What I Discovered studying Neuroscience, having a background in Electronics

I’m interested in the the way the brain works.


I have been from as far back as I remember. I naturally gravitated towards the neuroscience section without realizing what it was or why I was found myself there. I suspect it’s the combination of the study of the brain’s mysterious inner workings combined with a scientific methodology. I’ve casually dipped into Psychology and Behavior but it didn’t have the logic and neat explanations that I was used to in the sciences. I originally studied Electronic Engineering years ago, then coding and the design of technical solutions. I never considered how my knowledge of electronics could map to neuroscience but it turned out it does, quite nicely. In Electronics you learn the fundamentals of building small devices like current, resistance, voltage, and capacitance. This knowledge allows you to invent new machines or software. In Neuroscience you have those same principles but current is the flow of ions, voltage is in micro sizes and capacitance and resistance depend of the biology of our bodies. It’s the study of the ultimate machine – the human.


The Human Body is the Best of Machines


I signed up to the Harvard EdX – Fundamentals of Neuroscience Part 1 course. It’s free course but you can pay a small fee at the end for the certificate.  The mathematical formulas got my brain grinding again, I felt a pang of nostalgia as I started plugging numbers into equations. In neuroscience you have to worry about a lot more than the physical mechanics. You’re dealing with liquid solutions that contain ions like Sodium or Potassium that surround the machinery and the complex arrangement of cells and their membranes. I noticed there was a shift from absolutes to probabilities. You can only be a percentage level sure that an action by a neuron would happen. In electronics we usually know for certain if all other parameters are constant. In the study of neuroscience I felt like I was discovering the blueprint of an impossibly complicated design of a machine. In electronics, I was learning about small building blocks that I could use to design new machines. It was humbling.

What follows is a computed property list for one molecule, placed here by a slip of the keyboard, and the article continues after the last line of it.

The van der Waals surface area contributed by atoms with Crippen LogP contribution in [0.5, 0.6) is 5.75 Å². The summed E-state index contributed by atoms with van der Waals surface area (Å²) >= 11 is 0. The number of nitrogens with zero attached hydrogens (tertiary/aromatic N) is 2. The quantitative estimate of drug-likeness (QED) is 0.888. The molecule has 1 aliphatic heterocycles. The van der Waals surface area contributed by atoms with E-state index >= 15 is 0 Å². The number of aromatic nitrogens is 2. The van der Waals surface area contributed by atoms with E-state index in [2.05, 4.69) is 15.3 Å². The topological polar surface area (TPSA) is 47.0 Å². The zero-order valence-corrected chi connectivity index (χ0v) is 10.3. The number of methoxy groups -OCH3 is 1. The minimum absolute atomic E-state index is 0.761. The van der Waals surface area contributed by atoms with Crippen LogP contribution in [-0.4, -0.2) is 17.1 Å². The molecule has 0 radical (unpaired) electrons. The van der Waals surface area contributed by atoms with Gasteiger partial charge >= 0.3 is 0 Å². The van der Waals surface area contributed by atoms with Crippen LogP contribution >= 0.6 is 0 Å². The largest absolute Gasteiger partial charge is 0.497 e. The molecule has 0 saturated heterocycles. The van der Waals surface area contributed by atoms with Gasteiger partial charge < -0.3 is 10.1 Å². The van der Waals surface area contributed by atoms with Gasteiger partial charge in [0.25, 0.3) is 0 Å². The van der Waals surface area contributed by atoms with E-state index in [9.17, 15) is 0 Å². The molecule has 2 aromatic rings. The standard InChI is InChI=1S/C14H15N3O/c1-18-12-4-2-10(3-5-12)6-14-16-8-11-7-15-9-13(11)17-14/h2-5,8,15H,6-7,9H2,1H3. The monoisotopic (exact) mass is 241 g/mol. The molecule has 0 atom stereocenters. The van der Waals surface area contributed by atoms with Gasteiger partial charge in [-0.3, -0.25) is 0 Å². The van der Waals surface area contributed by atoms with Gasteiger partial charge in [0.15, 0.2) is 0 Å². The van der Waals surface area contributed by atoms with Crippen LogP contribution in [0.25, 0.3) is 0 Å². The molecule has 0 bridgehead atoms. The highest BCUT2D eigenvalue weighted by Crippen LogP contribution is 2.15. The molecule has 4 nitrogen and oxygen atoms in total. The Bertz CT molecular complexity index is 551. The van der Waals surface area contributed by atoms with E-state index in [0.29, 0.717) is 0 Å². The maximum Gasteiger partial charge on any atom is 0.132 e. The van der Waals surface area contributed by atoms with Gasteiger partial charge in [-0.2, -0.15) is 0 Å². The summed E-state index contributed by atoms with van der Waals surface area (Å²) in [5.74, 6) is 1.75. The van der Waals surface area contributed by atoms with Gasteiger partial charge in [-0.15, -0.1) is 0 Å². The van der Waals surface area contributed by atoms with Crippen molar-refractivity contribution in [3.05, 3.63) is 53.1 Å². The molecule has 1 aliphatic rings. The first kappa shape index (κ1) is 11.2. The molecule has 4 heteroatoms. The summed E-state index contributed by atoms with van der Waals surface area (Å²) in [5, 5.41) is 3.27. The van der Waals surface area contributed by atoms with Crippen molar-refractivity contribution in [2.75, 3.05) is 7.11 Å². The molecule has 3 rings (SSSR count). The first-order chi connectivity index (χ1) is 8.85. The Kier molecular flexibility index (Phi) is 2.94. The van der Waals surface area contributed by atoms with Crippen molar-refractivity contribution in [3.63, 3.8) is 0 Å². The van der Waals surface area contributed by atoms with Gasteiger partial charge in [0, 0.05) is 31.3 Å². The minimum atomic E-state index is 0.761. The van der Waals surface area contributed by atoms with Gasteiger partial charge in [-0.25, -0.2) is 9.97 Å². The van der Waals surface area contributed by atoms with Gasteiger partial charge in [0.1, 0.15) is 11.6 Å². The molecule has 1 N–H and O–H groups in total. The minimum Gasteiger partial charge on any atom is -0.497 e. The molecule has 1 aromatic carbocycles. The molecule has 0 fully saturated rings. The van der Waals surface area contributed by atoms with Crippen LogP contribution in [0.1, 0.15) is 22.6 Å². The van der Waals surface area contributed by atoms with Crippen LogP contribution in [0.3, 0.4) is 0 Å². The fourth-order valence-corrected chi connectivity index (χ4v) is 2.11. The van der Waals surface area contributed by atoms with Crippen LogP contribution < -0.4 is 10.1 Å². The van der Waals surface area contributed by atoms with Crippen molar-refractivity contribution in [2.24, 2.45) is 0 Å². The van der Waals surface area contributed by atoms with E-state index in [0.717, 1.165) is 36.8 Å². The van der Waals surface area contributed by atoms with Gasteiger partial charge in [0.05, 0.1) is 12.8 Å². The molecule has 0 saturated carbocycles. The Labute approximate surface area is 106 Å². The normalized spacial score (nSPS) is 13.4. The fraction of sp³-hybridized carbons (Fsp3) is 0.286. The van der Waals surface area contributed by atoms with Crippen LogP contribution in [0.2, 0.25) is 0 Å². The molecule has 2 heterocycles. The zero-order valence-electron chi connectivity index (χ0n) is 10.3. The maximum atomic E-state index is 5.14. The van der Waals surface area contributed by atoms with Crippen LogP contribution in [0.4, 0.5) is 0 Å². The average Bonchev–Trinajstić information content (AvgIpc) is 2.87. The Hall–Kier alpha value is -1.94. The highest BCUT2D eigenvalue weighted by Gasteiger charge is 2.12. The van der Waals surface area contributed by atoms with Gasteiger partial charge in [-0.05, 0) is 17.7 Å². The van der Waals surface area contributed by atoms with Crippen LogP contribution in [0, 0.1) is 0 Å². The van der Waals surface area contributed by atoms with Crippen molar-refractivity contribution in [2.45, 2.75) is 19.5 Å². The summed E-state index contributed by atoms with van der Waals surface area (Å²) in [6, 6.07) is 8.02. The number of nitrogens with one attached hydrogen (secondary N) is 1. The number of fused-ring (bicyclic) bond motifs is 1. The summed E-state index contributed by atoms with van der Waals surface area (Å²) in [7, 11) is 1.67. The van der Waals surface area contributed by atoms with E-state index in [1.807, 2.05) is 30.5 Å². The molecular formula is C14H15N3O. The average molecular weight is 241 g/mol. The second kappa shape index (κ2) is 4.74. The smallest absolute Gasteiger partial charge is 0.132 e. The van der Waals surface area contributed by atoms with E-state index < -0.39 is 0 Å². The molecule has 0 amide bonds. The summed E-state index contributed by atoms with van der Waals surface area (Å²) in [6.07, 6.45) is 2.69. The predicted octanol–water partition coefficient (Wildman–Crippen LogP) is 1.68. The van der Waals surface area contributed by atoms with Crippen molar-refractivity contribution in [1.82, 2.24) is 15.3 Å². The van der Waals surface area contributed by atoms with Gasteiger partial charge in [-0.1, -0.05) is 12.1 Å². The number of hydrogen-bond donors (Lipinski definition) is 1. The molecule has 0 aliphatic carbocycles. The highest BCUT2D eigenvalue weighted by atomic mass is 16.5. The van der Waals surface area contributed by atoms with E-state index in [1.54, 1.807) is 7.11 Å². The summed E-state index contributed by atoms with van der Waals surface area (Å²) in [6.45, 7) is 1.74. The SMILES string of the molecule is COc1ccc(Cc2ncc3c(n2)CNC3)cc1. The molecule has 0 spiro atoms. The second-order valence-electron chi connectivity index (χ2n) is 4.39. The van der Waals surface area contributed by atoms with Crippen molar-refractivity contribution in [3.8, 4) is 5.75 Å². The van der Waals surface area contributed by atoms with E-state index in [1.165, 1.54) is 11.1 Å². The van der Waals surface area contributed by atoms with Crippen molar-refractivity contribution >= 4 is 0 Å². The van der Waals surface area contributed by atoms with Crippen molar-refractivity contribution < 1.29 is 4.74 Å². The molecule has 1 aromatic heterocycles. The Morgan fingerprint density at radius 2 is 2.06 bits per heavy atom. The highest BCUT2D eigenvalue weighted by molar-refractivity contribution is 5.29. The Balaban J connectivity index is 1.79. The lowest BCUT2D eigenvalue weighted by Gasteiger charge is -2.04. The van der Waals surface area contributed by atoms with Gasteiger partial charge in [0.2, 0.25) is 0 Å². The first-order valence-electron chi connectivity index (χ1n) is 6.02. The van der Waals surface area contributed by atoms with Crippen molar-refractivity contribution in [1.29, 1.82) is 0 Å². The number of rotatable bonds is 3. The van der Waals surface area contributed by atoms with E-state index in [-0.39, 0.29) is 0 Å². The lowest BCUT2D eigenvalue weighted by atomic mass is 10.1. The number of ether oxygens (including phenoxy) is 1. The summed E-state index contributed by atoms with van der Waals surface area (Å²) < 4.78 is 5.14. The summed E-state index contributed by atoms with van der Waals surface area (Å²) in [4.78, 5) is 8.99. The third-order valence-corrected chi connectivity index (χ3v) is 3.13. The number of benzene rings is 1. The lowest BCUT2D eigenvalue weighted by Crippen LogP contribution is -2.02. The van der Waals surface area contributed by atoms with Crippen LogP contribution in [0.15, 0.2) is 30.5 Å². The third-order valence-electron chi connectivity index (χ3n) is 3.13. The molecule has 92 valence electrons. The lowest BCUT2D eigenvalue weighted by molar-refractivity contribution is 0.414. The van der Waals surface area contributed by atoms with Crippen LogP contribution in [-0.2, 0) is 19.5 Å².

I would recommend the course if you have a physics or electronics background. For one, you’ll find it easy to understand the concepts. Two, you’ll be in awe of the way the human body works. And three, you will have a new understanding and appreciation of occasions where the body fails to work as intended e.g. Multiple Sclerosis which occurs when certain elements are damaged leading to the debilitating symptoms in the nerves.



The Advances of Electronics + Neuroscience